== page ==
Julie Andrews. "Broadway" tells two stories: the 100-year history of musical theatre, and the story of its relationship to 20th-century American life, from the immigrant experience at the turn of the century to today's Broadway, where big budget new productions and revivals of classic favourites compete side by side for box office success.
"Like its fellow PBS series Ken Burns' Jazz, Broadway: The American Musical is an ambitious and absorbing exploration of a unique American art form that has always been best experienced in live performance. Hosted and narrated by Julie Andrews, the six-part, six-hour documentary traces the history of musical theater from its roots in vaudeville, operetta, and minstrel shows, to the dawn of what would become the modern American musical, Show Boat, and on through many changes that seemed to reflect those in American culture itself. Significant creators discussed include Florenz Ziegfeld, George Gershwin, Rodgers and Hammerstein, Stephen Sondheim, Bob Fosse, and David Merrick, and notable shows (Oklahoma!, My Fair Lady, West Side Story, Company, Cats, and recent hit Wicked, among others) are analyzed through performance clips and interviews with songwriters, stars, directors, producers, critics, and historians.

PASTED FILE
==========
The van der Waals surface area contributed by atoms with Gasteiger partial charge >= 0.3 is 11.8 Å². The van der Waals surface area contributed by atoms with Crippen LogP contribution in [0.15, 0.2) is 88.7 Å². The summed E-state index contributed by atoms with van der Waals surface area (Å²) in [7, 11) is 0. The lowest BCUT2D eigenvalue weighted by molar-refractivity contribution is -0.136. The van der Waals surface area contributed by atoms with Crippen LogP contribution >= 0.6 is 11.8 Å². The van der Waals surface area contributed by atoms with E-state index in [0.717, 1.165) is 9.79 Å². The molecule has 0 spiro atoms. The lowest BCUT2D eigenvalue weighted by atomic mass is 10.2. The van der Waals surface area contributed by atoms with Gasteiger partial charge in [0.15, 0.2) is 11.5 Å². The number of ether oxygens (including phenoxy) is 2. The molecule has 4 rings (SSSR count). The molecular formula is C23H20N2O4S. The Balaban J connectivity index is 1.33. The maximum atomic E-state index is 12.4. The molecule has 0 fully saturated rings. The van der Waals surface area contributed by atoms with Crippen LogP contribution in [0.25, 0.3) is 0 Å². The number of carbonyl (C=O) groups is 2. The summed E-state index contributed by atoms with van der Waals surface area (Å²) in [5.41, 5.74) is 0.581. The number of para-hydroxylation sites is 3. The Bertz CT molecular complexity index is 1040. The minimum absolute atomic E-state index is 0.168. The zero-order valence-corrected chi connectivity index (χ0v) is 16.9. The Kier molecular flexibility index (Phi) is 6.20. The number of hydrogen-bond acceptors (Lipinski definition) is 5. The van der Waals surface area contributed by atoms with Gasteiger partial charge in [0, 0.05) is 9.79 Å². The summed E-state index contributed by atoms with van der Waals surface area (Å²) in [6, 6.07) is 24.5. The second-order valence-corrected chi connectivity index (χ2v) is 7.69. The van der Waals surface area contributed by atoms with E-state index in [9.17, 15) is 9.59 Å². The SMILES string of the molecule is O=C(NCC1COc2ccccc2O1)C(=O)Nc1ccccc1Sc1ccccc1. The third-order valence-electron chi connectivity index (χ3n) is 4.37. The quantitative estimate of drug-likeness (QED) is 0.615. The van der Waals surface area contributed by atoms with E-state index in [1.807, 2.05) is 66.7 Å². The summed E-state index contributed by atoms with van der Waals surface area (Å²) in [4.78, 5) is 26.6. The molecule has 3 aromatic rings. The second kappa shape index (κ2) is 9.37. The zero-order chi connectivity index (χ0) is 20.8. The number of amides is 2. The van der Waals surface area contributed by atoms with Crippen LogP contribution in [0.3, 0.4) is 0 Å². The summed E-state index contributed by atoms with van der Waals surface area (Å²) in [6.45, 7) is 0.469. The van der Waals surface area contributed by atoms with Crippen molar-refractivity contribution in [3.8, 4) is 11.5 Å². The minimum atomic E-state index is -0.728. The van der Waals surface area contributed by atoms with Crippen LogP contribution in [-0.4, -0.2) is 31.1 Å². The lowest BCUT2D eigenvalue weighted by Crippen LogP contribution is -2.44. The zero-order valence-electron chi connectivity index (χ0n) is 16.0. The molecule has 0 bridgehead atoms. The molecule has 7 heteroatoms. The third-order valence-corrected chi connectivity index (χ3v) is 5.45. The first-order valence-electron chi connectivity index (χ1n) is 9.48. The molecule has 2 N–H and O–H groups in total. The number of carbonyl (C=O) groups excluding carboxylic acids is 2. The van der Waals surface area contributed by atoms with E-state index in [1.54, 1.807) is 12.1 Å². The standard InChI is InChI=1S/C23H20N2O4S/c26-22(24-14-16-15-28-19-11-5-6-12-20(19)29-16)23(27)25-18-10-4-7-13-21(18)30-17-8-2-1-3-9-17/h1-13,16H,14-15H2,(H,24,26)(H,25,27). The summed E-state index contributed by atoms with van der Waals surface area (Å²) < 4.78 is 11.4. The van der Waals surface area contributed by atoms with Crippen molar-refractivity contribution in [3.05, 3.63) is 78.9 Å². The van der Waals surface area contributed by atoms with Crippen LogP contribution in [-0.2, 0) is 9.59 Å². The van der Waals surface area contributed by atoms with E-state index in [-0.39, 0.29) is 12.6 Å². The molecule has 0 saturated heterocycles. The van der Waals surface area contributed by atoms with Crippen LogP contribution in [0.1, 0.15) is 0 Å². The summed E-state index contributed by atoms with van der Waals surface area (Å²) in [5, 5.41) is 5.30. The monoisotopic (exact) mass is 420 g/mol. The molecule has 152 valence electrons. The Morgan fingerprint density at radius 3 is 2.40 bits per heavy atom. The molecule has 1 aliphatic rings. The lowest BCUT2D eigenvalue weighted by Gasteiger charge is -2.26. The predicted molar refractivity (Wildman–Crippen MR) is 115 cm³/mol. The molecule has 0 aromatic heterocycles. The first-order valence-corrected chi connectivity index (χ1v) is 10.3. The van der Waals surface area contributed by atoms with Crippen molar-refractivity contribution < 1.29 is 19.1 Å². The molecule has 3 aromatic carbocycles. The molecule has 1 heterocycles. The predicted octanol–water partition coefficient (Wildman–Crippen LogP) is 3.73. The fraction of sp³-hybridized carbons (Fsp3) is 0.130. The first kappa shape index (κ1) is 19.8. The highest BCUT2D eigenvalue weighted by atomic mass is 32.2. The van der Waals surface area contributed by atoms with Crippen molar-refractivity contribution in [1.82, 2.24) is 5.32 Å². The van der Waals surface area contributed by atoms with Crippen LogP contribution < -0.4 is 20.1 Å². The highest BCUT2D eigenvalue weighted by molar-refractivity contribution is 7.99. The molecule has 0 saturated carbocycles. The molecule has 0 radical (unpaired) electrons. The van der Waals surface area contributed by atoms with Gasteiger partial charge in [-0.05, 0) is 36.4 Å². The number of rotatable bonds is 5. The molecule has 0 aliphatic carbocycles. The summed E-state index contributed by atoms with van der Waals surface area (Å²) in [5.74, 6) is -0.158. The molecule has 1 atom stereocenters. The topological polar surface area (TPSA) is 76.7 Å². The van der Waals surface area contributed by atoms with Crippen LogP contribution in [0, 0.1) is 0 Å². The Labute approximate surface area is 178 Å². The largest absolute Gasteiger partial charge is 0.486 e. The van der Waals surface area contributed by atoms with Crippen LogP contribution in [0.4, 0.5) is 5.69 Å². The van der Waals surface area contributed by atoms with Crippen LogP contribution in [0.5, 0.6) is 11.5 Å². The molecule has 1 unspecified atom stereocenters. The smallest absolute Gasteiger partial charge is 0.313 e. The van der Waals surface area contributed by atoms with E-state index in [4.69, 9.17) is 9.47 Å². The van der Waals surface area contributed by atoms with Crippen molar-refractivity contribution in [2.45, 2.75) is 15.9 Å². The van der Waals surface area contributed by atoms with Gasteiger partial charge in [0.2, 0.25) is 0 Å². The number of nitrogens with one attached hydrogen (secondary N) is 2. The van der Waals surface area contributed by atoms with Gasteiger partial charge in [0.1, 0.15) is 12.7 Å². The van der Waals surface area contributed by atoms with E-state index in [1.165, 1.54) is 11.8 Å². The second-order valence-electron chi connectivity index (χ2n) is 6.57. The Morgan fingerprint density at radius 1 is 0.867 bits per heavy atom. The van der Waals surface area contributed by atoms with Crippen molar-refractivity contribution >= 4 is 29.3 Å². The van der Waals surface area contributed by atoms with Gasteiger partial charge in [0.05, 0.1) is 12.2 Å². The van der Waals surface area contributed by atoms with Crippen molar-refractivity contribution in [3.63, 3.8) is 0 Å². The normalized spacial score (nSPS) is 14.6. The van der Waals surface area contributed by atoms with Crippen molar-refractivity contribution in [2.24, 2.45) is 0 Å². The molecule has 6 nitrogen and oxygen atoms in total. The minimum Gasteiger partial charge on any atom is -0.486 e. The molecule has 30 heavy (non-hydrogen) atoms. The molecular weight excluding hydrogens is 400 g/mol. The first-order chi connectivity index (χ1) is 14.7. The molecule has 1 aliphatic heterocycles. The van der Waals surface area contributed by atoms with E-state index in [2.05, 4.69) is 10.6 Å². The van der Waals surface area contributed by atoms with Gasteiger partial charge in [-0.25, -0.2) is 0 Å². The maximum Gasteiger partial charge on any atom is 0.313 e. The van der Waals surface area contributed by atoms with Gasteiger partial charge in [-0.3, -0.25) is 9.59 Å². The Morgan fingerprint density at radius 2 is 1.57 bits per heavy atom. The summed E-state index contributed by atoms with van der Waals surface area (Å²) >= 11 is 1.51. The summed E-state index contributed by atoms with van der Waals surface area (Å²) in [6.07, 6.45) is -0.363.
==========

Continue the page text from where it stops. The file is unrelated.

The series' most obvious weakness is its use of only brief excerpts of the performances--no song is heard in full. The sheer scope of the series no doubt played a part in that, as well as complicated rights issues, but the core problem is that musical theater has always been a live medium, rarely documented and even more rarely released to the general public. The documentary's producers make do with audio recordings, still photographs, and bits of footage, often in grainy black and white. Thankfully, they resist over-relying on feature-film musicals--which look much better and are sometimes excellent (but more often mediocre) translations--and when used such footage is clearly identified..."--David Horiuchi